Jeremy Corbyn’s unwillingness to back a second referendum could lead to a near-fatal split in the Labour Party, David Lammy has warned.
Calling for a so-called people’s vote to break the Brexit deadlock in Parliament, the influential Labour backbencher accused Corbyn of “hedging” over a second referendum, saying he was “moving the goalpost”.
“Now is the time for leadership,” Lammy told Sky’s Sophy Ridge on Sunday programme. “There are a small group in our party who are so frustrated, who have so much grievance, the fear is they are going to go off and form another party.
“I personally reject that,” he continued. “But the danger is, just like 1983, a new party built around a relationship with Europe keeps the Labour Party out of power for a generation.”
Lammy’s comments come after Corbyn signalled he would be willing to table repeated no-confidence motions in the government, despite the fact May saw off a vote on Wednesday 325 to 306.
“There’s no point continuing with votes of no confidence,” the Tottenham MP told Ridge. “I think a general election is extremely unlikely because members of the DUP are not going to put Jeremy Corbyn, who has been a long-time friend of Sinn Fein, into Number 10.”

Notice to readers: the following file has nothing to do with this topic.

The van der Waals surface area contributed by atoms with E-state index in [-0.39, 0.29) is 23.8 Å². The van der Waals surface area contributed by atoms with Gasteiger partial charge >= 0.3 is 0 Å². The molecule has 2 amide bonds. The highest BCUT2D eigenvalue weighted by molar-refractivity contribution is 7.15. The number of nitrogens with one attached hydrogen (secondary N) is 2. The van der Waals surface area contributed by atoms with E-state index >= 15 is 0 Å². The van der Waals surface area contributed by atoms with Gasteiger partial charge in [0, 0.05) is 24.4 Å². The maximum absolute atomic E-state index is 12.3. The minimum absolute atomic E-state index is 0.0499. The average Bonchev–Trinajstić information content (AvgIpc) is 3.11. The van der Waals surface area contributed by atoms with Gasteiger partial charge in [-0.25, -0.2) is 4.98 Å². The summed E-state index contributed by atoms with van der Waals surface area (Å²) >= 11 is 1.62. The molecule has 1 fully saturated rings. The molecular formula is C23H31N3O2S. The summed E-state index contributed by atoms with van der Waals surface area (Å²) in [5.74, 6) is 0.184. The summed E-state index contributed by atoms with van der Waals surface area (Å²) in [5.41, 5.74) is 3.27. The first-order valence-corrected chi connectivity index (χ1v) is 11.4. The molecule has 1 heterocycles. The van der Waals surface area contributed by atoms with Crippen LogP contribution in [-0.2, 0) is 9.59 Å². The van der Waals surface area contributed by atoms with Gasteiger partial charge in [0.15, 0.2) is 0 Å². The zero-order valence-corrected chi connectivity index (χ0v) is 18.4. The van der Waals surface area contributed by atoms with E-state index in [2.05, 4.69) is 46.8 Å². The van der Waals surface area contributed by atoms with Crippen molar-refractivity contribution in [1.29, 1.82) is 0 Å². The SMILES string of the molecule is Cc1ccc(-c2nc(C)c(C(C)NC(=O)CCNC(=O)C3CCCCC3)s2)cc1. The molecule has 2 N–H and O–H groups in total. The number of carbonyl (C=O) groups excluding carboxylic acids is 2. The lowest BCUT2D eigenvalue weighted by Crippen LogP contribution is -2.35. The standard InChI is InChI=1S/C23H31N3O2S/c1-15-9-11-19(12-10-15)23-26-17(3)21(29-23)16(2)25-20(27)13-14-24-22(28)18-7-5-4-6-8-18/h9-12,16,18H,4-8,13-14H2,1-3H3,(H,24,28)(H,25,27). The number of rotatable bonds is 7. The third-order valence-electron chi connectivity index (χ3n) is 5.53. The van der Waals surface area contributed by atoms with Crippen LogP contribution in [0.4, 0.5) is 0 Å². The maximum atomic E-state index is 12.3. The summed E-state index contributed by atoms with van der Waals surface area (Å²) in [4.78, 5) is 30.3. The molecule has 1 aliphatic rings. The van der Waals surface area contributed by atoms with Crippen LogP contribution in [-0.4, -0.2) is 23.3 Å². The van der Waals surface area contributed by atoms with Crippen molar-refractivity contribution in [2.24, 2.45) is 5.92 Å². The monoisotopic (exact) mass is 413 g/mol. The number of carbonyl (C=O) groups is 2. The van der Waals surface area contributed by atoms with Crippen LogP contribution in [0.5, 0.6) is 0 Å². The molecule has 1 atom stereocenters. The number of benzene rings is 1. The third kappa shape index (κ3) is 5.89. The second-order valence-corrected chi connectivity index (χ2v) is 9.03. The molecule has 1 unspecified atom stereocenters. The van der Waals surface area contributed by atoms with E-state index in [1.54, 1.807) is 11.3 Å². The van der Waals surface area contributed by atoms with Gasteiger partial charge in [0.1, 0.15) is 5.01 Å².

But speaking on The Andrew Marr Show, shadow Brexit secretary Sir Kier Starmer suggested the Labour leadership could be warming to a second EU referendum, saying the party was in the “third phase” of its policy.
“Theresa May knows the verdict on her red lines – she got that verdict loud and clear last Tuesday,” he said
“If she doesn’t budge from that, we are at a position where we are facing a possible no-deal and therefore a public vote – it was the whole reason we moved our conference policy onto a public vote was to deal with that situation.”
The pair’s comments came on the same day Downing Street hit out at reports that MPs were set to table amendments to enable backbenchers to take control of Commons business to frustrate May’s Brexit plans, including an attempt to block the option of the UK crashing out of the EU without a deal.
Calling the moves “extremely concerning”, a spokesperson for Number 10 said: “The British public voted to leave the European Union and it is vital that elected politicians deliver upon that verdict.
“Any attempt to remove the government’s power to meet the legal conditions of an orderly exit at this moment of historic significance is extremely concerning,” they continued.
“This news should serve as a reminder to those MPs who want to deliver Brexit that they need to vote for it – otherwise there is a danger that Parliament could stop Brexit.”